There is a sense of disconnection between drivers and riders. We seem to slip into crevices of reasoning that narrow our focus and make it difficult to see beyond our self interest. Sometimes during rush hours when I have to cross the northbound access from westbound Archer Road I count the drivers who fail to use turn signals, because if I could count on valid signals I could cross much more safely. The number is always less than fifty percent. If you make that same turn everyday at about the same time I guess you begin to feel like everyone knows it. Or maybe it’s because of cell phone usage? Or maybe reading the recent text? Basically, it’s about complacency, isn’t it?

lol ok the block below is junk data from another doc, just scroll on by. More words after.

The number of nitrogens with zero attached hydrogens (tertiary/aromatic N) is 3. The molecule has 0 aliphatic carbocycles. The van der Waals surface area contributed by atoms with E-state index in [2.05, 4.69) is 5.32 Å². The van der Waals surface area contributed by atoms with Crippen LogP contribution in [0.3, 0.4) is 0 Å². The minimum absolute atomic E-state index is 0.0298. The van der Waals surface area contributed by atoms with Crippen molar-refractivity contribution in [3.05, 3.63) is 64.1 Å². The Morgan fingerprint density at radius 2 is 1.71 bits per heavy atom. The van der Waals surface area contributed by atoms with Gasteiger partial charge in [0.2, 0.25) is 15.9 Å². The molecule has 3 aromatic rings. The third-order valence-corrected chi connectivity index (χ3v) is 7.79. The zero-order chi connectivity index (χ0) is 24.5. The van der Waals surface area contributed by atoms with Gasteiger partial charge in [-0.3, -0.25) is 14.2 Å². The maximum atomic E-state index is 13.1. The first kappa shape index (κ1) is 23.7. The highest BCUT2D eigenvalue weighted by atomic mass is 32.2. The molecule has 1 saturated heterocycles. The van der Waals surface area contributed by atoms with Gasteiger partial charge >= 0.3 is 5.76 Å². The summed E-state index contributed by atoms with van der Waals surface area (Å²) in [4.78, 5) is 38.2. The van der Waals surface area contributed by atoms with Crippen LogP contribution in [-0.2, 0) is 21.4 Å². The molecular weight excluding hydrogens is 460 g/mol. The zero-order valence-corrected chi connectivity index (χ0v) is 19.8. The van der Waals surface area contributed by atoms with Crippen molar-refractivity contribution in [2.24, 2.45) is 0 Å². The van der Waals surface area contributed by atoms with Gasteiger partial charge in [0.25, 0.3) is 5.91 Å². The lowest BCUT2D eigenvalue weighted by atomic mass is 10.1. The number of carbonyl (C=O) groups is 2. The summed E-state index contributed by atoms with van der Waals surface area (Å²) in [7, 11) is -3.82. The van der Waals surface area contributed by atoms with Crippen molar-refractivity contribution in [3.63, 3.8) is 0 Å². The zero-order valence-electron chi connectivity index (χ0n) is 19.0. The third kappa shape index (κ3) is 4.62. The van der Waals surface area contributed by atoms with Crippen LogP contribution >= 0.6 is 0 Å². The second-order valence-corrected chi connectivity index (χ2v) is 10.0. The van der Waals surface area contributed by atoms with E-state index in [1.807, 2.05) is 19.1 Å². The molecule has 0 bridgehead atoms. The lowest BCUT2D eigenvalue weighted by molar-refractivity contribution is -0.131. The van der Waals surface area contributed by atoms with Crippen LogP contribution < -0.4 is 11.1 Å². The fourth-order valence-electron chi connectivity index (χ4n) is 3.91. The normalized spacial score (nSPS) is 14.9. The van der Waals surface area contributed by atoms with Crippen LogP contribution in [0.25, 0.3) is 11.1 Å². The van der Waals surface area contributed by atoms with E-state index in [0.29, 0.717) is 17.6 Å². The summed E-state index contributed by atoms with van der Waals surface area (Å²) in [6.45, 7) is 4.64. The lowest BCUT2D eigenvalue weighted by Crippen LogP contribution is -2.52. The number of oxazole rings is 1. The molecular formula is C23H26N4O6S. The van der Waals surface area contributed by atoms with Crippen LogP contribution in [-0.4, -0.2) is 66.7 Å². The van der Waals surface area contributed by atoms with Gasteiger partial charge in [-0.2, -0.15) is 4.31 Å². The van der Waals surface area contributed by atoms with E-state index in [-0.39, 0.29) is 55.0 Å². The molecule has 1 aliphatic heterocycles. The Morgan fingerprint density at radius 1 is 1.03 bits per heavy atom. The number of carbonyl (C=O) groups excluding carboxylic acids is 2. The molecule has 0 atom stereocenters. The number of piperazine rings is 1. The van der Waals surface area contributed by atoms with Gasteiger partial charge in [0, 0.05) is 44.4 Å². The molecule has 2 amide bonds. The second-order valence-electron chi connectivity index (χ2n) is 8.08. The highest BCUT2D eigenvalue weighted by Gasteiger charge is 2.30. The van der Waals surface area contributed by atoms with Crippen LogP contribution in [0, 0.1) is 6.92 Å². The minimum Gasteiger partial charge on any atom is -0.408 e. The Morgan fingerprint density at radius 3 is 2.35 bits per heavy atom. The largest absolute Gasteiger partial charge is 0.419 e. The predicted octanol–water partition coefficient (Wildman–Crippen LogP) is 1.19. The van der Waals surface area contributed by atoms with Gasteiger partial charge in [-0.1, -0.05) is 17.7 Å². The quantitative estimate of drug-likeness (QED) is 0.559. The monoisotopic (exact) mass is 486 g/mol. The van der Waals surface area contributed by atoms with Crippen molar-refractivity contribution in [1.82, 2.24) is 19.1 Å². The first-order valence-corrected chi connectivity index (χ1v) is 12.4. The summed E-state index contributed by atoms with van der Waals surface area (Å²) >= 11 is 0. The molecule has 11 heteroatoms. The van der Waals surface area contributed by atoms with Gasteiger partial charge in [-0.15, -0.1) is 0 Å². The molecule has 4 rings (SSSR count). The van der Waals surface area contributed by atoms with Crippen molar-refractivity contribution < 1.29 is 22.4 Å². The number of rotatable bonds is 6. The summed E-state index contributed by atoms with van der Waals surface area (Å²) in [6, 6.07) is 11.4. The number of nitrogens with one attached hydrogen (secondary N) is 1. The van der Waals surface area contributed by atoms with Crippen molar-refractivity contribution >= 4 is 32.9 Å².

I become frustrated at intersections when I come to a stop while maintaining my balance and not dropping a toe to the road (a brief track stand) while waiting for the car that is there and has the right-of-way to proceed . . . but it doesn’t. Go, damn it! Instead, he or she gestures that I should go, assuming the windows’ glass isn’t too dark. So I go because maybe the driver is accustomed to riders ignoring stop signs. Maybe the driver thinks it’s courteous? Maybe I should just smile, make an appreciative gesture and hope that together we spread goodwill.